Article first posted in Campaign.
Growing up in the 1990s powerful female icons were everywhere; women were making their way, in their own way, with their own rules.
I grew up believing that women were invincible.
But, as Katty Kay and Claire Shipman explain in ‘The Confidence Code’ girls are rewarded at school for good behaviour far more than boys and in adult life they are held back by the ingrained psychological effects of this. As Carol Dweck, a Stanford psychology professor puts it: “If life were one long grade school, women would be the undisputed rulers of the world.”
Unfortunately for me and other women like me, the advertising industry is nothing like grade school and as I came to learn this my confidence took a serious knock.
It took me a long time to realise that in our industry, being a good girl is not good enough. What’s more, when you consider that when women are viewed as nice, they are far less likely to be deemed competent, it’s no surprise that while today’s working women are better qualified than ever before, men still dominate the corporate world.
So how did I learn to prevent the good girl curse from holding me back? How did I rebuild my confidence?
It started with Engine’s ‘Better with Balance’ programme, an initiative that was implemented last year with a view to achieving a 50/50 split of male/female partners across the group by 2020. Alongside things like unconscious bias training, a new approach to maternity leave and 50/50 gender shortlists for senior roles, the programme involves a scheme designed to support women who are not yet at partnership level, but who have the potential to be.
As one of the fourteen women selected as part of the inaugural scheme, I benefited from bespoke training through Shine4Women, integration into an Engine-wide peer network, and a CEO sponsor from another agency within Engine.
The result? I’m not just a good girl anymore, and proud of it.
First, thanks to the incredible training delivered by the Shine4Women course (I could write an entire article on how life-changing their style of coaching is) I realised my good girl behaviour was holding me back. I placed too much emphasis on trying to fall into line with what other people expected and not enough time working out things that were important to me.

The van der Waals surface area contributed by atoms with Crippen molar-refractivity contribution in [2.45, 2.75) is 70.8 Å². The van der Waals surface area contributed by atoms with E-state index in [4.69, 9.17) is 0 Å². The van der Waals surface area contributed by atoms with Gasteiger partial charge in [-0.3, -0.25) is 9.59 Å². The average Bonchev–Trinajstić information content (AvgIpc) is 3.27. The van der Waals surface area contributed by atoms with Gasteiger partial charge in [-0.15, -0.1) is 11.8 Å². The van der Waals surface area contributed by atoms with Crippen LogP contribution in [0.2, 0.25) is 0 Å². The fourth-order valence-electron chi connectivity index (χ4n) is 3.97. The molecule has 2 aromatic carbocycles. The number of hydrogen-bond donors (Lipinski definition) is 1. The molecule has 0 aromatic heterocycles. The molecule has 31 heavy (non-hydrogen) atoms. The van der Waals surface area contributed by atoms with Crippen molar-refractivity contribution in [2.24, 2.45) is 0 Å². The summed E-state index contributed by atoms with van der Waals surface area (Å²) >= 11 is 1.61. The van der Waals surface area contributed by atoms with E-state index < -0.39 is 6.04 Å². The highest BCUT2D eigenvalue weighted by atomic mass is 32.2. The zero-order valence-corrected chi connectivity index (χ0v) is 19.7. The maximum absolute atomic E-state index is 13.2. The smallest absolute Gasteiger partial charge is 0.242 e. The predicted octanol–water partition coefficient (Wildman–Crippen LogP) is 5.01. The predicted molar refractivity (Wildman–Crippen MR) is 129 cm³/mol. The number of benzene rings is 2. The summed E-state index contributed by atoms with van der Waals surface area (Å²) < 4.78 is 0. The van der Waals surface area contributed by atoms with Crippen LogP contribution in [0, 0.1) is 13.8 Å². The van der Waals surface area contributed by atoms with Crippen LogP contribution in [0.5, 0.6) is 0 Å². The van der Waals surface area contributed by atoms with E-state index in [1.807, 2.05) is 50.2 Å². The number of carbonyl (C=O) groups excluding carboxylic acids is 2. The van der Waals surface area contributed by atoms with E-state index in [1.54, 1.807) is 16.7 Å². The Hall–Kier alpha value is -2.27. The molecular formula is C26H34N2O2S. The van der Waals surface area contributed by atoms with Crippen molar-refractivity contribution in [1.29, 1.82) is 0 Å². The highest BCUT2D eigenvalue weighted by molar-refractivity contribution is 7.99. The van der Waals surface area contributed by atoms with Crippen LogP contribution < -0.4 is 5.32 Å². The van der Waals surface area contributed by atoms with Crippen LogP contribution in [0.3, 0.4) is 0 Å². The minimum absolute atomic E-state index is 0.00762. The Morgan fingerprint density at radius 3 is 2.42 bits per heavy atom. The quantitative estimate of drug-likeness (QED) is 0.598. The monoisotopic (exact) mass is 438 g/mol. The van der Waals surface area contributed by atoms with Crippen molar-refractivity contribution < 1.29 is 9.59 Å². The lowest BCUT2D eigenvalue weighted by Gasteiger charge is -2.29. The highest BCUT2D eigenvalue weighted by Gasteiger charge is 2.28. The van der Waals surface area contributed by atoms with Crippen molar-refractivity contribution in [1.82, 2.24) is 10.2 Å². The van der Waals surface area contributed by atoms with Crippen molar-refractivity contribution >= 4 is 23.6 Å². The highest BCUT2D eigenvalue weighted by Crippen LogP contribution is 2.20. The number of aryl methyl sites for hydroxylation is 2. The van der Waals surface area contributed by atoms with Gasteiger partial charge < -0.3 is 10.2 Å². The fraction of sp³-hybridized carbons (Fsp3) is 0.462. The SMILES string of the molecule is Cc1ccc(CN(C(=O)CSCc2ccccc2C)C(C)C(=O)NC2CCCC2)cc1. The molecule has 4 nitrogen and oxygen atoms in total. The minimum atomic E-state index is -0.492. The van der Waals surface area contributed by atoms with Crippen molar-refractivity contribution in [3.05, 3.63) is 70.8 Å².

I learnt I needed to listen to myself more and accept my ambition as not only a good thing, but something I should be focusing on. I also realised that over my career, I’d subconsciously learned to concentrate on tasks I could do well, so I could be told I was good. I’d become adept at hiding my problem areas.
Second then was taking time to face up to my weaknesses. Here the insight of an impartial but experienced sponsor was not only incredibly facilitating but also incredibly empowering. On Better with Balance we don’t get away with saying ‘that’s not for me’, we’ve all learnt how important it is to have a point of view, to own it and share it.
Because, ultimately, it’s this peer to peer contact that’s totally changed the game for us.
Recent research by Michelle Duguid of Cornell University shows that if women are struggling to make their own way in the workplace, they’re less likely to advocate or provide support and encouragement for other female peers. Honestly, I can understand why. Although I’ve always enjoyed nurturing up-and-coming talent, when initially faced with thirteen other high potential women from across Engine’s various businesses I was massively intimidated by their collective achievements and talents. I doubted whether I deserved a place on the programme.
But now after undergoing the training and sponsorship together, not only are we huge advocates for each other’s success, we also support, encourage and challenge to push ourselves even further—we even have our own whatsapp group!
So what’s my advice for the other ‘good girls’ out there? Taking time out to work out what is important to you and pushing for it is more fulfilling than hiding, waiting to be noticed.
With progressive organisations championing women at every level, the only way really is up, and we owe it to ourselves to help each other, lower the ladder and stand up to be counted. And that’s why Women Of Tomorrow is so important.
We need to show that we’re invincible just like those that blazed the trail before us. Madonna and Diana set the pace back in the 80s and 90s, and things have changed, but not enough, so in the words of Engine’s recent campaign for Women of Tomorrow it’s up to us to be the role models we always wanted.